Love Settles Over Tweets

Charlie Sheen may be winning on Twitter, but the microblogging site hasn’t worked out so well for Courtney Love, who recently agreed to shell out some cash to settle a lawsuit over defamatory tweets.

Love will reportedly pay fashion designer Dawn Simorangkir more than $430,000 for comments she made about Simorangkir on Twitter and her MySpace blog.

In a complaint filed in March 2009, Simorangkir alleged Love never paid her for work and posted “menacing and disturbing” statements about her on the Internet, calling her a “nasty lying horsebag thief” and accusing her of being a drug addict and a prostitute.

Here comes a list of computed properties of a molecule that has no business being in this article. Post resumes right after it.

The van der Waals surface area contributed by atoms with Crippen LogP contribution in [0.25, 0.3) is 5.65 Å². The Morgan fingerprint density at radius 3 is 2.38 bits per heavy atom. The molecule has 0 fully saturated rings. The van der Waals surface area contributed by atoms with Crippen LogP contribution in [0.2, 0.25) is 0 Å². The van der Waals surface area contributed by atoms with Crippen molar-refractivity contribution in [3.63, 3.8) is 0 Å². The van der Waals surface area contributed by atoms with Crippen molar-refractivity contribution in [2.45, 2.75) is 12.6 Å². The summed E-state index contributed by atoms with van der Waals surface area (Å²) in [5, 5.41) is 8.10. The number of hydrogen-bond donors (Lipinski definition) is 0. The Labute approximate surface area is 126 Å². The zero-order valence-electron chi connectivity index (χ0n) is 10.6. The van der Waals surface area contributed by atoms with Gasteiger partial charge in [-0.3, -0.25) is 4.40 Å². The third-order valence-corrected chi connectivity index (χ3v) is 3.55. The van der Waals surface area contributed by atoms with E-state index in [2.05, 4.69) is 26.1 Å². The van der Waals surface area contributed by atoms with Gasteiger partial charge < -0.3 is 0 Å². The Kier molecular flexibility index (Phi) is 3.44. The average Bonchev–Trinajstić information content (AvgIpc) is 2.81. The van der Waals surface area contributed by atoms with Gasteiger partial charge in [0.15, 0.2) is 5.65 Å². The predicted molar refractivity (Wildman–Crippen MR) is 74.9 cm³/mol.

The case won’t go to trial, but was watched closely by the legal community as it attempted to address whether statements made online fall into the same legal category as those made in print or broadcast media.

Attorney Bryan Freedman represented Simorangkir and told the New York Times the suit sent a message that tweets can be just as damaging as statements made anywhere else.

“Just because you decide to use 140 characters about how you are feeling at the moment doesn’t exempt you from legal exposure,” he said. “It goes back to what I was taught as a child: Think before you speak.”

An attorney for Love wasn’t on the same page.

“This was not a groundbreaking case,” James Janowitz told the paper. “There are always people looking for the opportunity for a score and you have to deal with those situations when they arise.”